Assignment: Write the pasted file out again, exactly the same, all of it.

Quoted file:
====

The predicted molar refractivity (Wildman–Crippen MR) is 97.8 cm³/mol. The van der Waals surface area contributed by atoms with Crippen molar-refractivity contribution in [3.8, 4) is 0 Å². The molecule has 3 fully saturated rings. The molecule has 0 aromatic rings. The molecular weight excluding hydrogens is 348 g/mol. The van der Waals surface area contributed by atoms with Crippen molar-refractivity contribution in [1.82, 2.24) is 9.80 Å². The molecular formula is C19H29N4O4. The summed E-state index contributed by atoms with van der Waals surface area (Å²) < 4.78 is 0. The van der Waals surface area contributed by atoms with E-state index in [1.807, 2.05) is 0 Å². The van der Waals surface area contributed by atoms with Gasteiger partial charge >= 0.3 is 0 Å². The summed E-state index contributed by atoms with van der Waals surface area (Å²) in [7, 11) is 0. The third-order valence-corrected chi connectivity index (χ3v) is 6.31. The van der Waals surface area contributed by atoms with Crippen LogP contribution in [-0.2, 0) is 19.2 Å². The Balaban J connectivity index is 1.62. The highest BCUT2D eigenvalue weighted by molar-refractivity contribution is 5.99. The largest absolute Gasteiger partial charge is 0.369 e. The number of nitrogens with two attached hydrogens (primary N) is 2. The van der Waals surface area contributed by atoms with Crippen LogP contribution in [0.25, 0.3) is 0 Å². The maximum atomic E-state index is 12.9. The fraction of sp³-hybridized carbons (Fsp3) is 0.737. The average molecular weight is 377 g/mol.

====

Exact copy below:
The predicted molar refractivity (Wildman–Crippen MR) is 97.8 cm³/mol. The van der Waals surface area contributed by atoms with Crippen molar-refractivity contribution in [3.8, 4) is 0 Å². The molecule has 3 fully saturated rings. The molecule has 0 aromatic rings. The molecular weight excluding hydrogens is 348 g/mol. The van der Waals surface area contributed by atoms with Crippen molar-refractivity contribution in [1.82, 2.24) is 9.80 Å². The molecular formula is C19H29N4O4. The summed E-state index contributed by atoms with van der Waals surface area (Å²) < 4.78 is 0. The van der Waals surface area contributed by atoms with E-state index in [1.807, 2.05) is 0 Å². The van der Waals surface area contributed by atoms with Gasteiger partial charge >= 0.3 is 0 Å². The summed E-state index contributed by atoms with van der Waals surface area (Å²) in [7, 11) is 0. The third-order valence-corrected chi connectivity index (χ3v) is 6.31. The van der Waals surface area contributed by atoms with Crippen LogP contribution in [-0.2, 0) is 19.2 Å². The Balaban J connectivity index is 1.62. The highest BCUT2D eigenvalue weighted by molar-refractivity contribution is 5.99. The largest absolute Gasteiger partial charge is 0.369 e. The number of nitrogens with two attached hydrogens (primary N) is 2. The van der Waals surface area contributed by atoms with Crippen LogP contribution in [0.25, 0.3) is 0 Å². The maximum atomic E-state index is 12.9. The fraction of sp³-hybridized carbons (Fsp3) is 0.737. The average molecular weight is 377 g/mol.